Heritage buffs disgruntled with renovated Rumi Gate’s pink hue - Hindustan Times
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Heritage buffs disgruntled with renovated Rumi Gate’s pink hue

Jul 08, 2024 06:42 AM IST

ASI draws flak for destroying vintage appearance and also for new colour not being in sync with that of the Bada Imambada nearby. However, archeological body says renovation done using traditional methods.

LUCKNOW: The new colour of the refurbished Rumi Gate in the Old City, thrown open to the public on Thursday after two years, has not gone down well with heritage lovers. According to them, the new pinkish colour is not only strange but very different from the monument’s original colour before restoration. They now plan to take up the matter with the divisional commissioner as well as the Archeological Survey of India (ASI) which undertook the restoration work.

The new colour of Rumi Gate has not gone down well with heritage enthusiasts. (HT)
The new colour of Rumi Gate has not gone down well with heritage enthusiasts. (HT)

“On Saturday, we went to inspect the repair of Rumi Gate which was opened after two years for the Shahi Zari procession of the first of Moharram. We observed that the floral spokes on top of Rumi Gate were missing and the entire colour was pinkish (like pink stone ) which did not appeal to the eye,” said Nawab Masood Abdullah of the Old City.

“The Bada Imambada is painted in a different hue, more of a yellowish brown tint which was spray painted during the G20 summit a year ago. Two different and mismatched colours of Bada Imambada and Rumi Gate which are in the same vicinity seem odd,” he said .

Historian and scientist P C Sarkar said, “Our refurbished monuments, including the Residency cemetery, now sport a strange pink or yellow hue. The refurbishing destroyed these structures’ vintage appearance. We understand the repairing and strengthening. But the strange hues are beyond comprehension.” Sarkar also shared some vintage pictures of the the 80-foot-high edifice, built in 1784 by Nawab Asaf-Ud-Daula, for comparison.

City-based heritage expert Nishant Upadhyay suggested that there were methods through which one could try to replicate a slightly older look/patina on the monument while undertaking conservation . “One can feel the difference of shades on left and right,” he said. Upadhyay said that whenever ASI added new elements, they made sure to somehow distinguish them from the original elements, as per the ICOMOS Venice Charter of 1964 which was followed as a guidebook globally for architectural conservation till now.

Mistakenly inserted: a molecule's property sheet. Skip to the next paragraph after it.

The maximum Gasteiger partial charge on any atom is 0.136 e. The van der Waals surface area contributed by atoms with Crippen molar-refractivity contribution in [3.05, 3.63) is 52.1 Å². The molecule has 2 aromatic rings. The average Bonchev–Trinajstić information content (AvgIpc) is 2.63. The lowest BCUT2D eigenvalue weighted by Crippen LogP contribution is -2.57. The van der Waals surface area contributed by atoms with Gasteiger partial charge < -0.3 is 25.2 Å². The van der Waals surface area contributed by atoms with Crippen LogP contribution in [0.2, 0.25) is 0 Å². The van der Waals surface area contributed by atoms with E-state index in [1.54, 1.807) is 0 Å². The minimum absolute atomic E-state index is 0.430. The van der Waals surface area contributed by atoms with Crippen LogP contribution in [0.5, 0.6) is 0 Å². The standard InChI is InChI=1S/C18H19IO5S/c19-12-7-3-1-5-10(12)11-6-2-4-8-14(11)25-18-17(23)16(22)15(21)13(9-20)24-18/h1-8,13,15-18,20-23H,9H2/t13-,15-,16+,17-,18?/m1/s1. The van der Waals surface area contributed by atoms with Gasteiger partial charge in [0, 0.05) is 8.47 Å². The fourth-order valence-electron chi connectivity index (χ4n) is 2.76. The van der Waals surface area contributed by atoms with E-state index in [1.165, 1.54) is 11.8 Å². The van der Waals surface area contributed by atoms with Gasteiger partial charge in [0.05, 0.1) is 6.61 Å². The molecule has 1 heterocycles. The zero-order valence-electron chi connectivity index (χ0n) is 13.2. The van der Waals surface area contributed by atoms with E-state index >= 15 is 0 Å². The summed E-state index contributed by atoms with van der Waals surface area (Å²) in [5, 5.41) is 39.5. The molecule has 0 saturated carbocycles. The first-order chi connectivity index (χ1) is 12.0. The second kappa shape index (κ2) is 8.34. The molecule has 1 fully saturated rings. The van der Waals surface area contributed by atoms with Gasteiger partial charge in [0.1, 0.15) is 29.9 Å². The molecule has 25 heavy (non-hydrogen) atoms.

The charter says to keep the new restoration works distinguishable from original elements but keeping alive the spirit of the monument.

“Restoration is not reconstruction. Purists would not reconstruct any architectural element lost in time. Worse, the colour of the Bada Imambara doesn’t match the Rumi Darwaza,” said Mohit Bhargava.

“Architectural plagiarism! It’s rather distressing to have to witness jewels of heritage handled this way!,” added another heritage lover Molshri.

Traditional methods followed

However, some heritage lovers feel that the conservation work done by ASI is good and the colour will take emerge better in time.

According to filmmaker Iqbal Kidwai, when the ASI gets down to it, they do use traditional construction methods and artisans. Most of the time the restoration work is quite good. The years of work at Agra Fort and the Taj Mahal undertaken by the ASI were quite good, he said. “Look at the bright side, materials used in the Rumi Darwaza are the same as when it was constructed. No cement and concrete. Perhaps the surkhi - chuna combo with other elements has not come out in perfect hue. Over time and with age it will acquire the right patina. Patina is good for conservation of copper and metal domes like in European churches but plaster needs to be scraped to be rejuvenated and the new coat allowed time to acquire an aged patina. It will be impossible to fill cracks and strengthen the exterior walls without a new coat of plaster and pigment. So give it time and bless the ASI for doing whatever they are doing,” he informed.

Colour not artificial: ASI

According to ASI, the new colour is not artificial, but the hue of ‘surki’ mortar, which is finally powdered burnt clay. Free of any admixture or impurities, it provides strength and is also cheaply available in the market. The ASI relied almost exclusively on traditional methods and used basic home material like pulses, jaggery and eggs, among others, to make lime mortar.

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